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(EDITORIAL from The Korea Times on Oct. 7)

All News 07:05 October 07, 2016

Devotion toward science
Japan's successive Nobel feat has lessons for Korea

Japan's outstanding excellence in basic science has captured the world's attention once again upon the recent selection of Japanese microbiologist Yoshinori Ohsumi as the recipient of the 2016 Nobel Prize in medicine for his work on cell autophagy. Ohsumi is the fourth Japanese Nobel laureate in medicine. It is also a successive win for Japan in the medicine category, as Japan's Satoshi Omura shared the prize in medicine with two other scientists from Ireland and China last year.

In Korea, the 71-year-old scientist has inspired awe and also a strong sense of envy among many who are asking why we have not been able to achieve similar level of recognition in science. With the triumph of the Tokyo Institute of Technology emeritus professor, Japan has accumulated 25 Nobel prizes. It is particularly noteworthy that 22 of them have been in various areas of science and medicine. The other three have come from peace and literature. Korea pales in comparison to Japan's strong Nobel record, having only won one -- the peace prize -- after former President Kim Dae-jung became the first Korean Nobel laureate in 2000.

The number of Japan's Nobel prizes is admirable, but what is truly more amazing is its long-term strategy for promoting science and research and development (R&D) that have helped Japan cement a reputation as a global leader in basic science. There are many reasons for Korea lagging in this area. One of the fundamental reasons is a general disregard for science in schools. Korean elementary and secondary schools are driven toward college entrance exams. Therefore, it is hard for students to develop a passion for science as many perceive it as just a tool to get accepted into a good university.

Japan's competitiveness in science has not been achieved overnight. It has a long history of promoting basic science dating back to the Meiji Restoration in the second half of the 19th century. Japan started sending young scientists abroad in the 1920s and produced a Nobel candidate in science as early as 1901.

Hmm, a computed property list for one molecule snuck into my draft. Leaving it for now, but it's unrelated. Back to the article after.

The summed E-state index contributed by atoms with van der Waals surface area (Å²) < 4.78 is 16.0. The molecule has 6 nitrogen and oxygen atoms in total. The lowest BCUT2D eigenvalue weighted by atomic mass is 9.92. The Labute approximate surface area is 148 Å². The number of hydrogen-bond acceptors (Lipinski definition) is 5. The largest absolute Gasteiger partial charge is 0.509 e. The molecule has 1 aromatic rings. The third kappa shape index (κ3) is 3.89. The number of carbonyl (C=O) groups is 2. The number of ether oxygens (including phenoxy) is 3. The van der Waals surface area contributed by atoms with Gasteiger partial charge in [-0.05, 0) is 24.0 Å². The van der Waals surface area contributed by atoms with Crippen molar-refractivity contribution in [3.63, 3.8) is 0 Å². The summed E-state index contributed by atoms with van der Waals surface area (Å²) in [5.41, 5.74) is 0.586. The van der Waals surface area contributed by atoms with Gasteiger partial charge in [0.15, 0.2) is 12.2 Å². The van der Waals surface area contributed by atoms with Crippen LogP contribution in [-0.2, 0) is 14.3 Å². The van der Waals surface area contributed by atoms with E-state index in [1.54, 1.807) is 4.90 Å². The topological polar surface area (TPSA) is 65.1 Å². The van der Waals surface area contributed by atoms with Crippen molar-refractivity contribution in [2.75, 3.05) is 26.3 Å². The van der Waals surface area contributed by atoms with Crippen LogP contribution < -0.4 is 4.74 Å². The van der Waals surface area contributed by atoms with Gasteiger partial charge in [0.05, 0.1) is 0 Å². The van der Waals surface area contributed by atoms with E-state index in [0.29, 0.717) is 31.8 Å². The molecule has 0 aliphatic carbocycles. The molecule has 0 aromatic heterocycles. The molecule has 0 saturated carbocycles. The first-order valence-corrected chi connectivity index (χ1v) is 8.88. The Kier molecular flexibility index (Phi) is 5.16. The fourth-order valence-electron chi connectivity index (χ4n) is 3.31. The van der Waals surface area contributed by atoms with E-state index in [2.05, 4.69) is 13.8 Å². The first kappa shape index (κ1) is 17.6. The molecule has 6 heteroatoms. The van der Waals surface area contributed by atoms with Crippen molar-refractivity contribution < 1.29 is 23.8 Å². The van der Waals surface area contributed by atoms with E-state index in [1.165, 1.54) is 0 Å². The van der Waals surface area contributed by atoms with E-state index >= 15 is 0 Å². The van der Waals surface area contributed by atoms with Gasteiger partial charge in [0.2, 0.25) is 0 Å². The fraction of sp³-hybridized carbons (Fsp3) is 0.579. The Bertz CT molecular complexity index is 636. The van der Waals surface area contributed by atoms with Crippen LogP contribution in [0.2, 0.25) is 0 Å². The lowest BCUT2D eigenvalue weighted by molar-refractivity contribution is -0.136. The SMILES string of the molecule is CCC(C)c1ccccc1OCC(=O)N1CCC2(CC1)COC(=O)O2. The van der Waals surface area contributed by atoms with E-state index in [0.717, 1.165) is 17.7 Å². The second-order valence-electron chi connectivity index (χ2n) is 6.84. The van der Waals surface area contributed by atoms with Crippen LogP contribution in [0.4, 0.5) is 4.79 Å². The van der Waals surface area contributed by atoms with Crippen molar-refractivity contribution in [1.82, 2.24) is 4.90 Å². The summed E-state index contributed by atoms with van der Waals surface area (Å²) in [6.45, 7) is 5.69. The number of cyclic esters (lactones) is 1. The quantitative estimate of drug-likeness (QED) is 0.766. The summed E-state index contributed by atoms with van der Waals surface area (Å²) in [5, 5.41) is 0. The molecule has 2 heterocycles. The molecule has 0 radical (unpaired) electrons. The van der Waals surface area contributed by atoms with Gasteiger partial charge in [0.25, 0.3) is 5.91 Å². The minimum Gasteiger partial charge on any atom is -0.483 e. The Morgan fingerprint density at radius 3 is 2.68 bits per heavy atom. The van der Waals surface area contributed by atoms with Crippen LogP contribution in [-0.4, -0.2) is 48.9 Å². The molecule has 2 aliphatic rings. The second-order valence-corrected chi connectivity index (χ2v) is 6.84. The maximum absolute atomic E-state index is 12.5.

The key lesson from Japan is that Korea needs to invest more in basic science. There is a serious lack of vision in Korea's R&D policy, which goes after catching up with fast trends. During a recent meeting presided over by President Park Geun-hye, science and technology strategy policymakers highlighted more investment toward AI (artificial intelligence) and self-driving cars, which are some of the hottest future industry items. But there was little mention of policy attention on basic science development.

There is also a huge problem with the way the government is spending its R&D budget. Korea spends about 4.29 percent of its GDP on R&D, which is the highest among OECD member states. It is spending more that the U.S., Japan and China. Many experts say that the government needs to invest more in basic science rather than applied science and IT technology. Recently a group of scientists complained in a public petition that the government spends only about 6 percent of its yearly R&D budget, about 19 trillion won, on basic science. In the U.S., the government spends almost 50 percent on basic science research and does not meddle in the research topics.

China recently announced a package of measures to catch up with the U.S. in science and technology by 2049. Like China, we urgently need bold planning and an effective implementation of the R&D budget to attain a more befitting stature in science that matches our global economic standing.

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